Employment Data Indicate a Slowing Construction Labor Market


Bureau of Labor Statistics data from the June release of the Job Openings and Labor Turnover Survey (JOLTS) are consistent with the economic weakness currently reflected in significant stock market declines.

Nonetheless, we continue to forecast that 2011 will be a year of a small net expansion of construction sector employment. However, job openings for construction fell in June, perhaps suggesting some slowing of construction activity growth in the early Fall.

With respect to the economy as a whole, for a second straight month layoffs were at a rate of 1.4% of total employment, the highest level since mid-2010. Nonetheless, the job openings rate for May and June was 2.3%, matching the highest rate of openings since the middle of 2008.

This growth in the openings rate (red line below), amid a weakening labor market, is a possible contradiction worth examining in future months. It could be a data issue, or it could be sign of a structural problem in the labor market. One possible explanation is that continued weakness in housing is limiting the ability of people to move from places where jobs are being eliminated to places where employment is in demand.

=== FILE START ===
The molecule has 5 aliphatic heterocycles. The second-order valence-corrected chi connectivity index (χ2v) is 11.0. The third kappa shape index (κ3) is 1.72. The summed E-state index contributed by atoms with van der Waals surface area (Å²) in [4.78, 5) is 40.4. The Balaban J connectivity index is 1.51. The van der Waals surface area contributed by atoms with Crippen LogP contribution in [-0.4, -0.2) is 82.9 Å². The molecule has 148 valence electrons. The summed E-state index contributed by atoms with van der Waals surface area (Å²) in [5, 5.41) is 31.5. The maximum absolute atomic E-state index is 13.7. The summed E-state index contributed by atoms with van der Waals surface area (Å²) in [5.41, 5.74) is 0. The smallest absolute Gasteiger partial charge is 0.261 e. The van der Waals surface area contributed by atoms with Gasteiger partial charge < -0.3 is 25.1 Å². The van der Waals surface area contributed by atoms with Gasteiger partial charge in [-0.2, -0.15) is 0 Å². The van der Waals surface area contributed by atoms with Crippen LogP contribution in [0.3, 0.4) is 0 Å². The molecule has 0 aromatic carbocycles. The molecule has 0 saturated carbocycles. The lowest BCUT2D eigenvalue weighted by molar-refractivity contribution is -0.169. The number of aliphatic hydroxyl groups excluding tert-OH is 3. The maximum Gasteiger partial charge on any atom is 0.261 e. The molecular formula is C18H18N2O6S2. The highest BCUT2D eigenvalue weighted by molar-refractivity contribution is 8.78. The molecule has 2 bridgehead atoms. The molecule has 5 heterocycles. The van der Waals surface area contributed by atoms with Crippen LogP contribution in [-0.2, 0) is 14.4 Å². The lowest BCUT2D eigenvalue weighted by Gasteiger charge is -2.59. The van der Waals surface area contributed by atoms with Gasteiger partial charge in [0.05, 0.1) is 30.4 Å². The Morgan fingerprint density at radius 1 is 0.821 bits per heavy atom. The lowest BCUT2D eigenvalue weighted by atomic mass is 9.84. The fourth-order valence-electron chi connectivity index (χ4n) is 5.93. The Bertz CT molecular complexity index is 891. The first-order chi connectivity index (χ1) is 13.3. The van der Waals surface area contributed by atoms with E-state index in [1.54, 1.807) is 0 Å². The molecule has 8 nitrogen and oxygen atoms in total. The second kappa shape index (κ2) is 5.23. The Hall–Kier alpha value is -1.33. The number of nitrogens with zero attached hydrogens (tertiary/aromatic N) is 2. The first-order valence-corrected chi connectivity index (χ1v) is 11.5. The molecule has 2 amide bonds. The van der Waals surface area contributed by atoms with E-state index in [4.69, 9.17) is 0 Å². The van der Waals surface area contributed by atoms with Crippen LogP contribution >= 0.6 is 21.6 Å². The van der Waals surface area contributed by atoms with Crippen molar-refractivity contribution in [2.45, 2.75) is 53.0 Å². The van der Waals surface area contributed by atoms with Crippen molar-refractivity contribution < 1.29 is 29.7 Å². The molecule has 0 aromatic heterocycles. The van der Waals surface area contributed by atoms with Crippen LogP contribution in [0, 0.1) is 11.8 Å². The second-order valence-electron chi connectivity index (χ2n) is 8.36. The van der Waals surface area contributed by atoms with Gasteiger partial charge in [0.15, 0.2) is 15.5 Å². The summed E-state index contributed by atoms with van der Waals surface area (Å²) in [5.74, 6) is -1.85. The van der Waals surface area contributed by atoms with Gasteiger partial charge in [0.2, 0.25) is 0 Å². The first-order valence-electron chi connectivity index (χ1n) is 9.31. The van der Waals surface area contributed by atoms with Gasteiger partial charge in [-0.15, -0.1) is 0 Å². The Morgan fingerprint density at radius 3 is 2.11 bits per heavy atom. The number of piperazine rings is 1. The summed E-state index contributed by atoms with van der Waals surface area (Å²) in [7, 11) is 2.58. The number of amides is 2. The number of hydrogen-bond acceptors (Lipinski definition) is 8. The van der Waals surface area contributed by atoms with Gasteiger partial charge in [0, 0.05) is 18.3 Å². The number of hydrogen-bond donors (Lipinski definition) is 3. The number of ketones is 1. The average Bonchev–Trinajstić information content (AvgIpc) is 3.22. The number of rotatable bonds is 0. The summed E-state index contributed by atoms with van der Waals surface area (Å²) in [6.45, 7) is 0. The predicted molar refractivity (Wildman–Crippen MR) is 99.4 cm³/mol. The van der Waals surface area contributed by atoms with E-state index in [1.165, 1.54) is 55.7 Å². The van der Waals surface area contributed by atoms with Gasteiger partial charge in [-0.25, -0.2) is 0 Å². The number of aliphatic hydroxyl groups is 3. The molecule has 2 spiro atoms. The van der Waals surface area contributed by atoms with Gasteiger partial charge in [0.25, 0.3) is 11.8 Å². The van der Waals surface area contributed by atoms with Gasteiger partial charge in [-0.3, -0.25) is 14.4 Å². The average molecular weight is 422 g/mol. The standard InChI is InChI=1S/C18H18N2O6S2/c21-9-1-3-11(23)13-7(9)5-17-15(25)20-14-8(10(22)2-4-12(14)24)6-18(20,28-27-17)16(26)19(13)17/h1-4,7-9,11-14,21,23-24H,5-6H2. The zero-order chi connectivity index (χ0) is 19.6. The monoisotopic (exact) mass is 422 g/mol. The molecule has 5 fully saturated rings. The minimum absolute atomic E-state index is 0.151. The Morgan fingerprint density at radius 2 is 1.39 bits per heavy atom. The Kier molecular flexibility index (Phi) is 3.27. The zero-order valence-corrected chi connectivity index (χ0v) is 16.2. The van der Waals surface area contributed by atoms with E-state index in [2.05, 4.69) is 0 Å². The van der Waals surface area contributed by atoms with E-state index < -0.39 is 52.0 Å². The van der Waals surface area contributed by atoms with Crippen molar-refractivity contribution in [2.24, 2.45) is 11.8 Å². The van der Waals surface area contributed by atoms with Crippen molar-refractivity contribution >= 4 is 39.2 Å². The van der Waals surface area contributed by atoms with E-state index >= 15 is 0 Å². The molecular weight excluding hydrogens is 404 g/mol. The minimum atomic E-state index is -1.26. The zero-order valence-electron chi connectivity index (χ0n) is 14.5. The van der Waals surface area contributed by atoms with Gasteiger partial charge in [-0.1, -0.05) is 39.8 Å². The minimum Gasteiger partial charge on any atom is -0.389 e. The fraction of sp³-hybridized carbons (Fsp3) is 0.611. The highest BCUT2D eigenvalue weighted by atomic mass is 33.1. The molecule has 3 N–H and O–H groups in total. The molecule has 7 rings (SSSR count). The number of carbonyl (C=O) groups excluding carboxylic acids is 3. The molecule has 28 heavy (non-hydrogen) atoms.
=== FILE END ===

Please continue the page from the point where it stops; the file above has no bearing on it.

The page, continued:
For the construction sector, the job openings rate fell from 1.8% to 1.2%, declining from 100,000 unfilled positions in May to only 66,000 open positions in June. May construction hiring, at 371,000 hires, was the highest levels of job creation for the sector since August 2008. This is the likely cause for the decline in open positions for the industry in June. However, it does suggest that the construction sector may slow in terms of job creation in the coming months.

We still expect to see 2011 as the first year post-Great Recession when total hires will exceed total separations (layoffs, quits, etc) in the construction sector. However as of June, total hiring exceeded total separations in the construction by a count of only 2,000 positions.



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  1. Employment Data Indicate a Slowing Construction Labor Market | Wood on Fire – Topics of Lumber Industry

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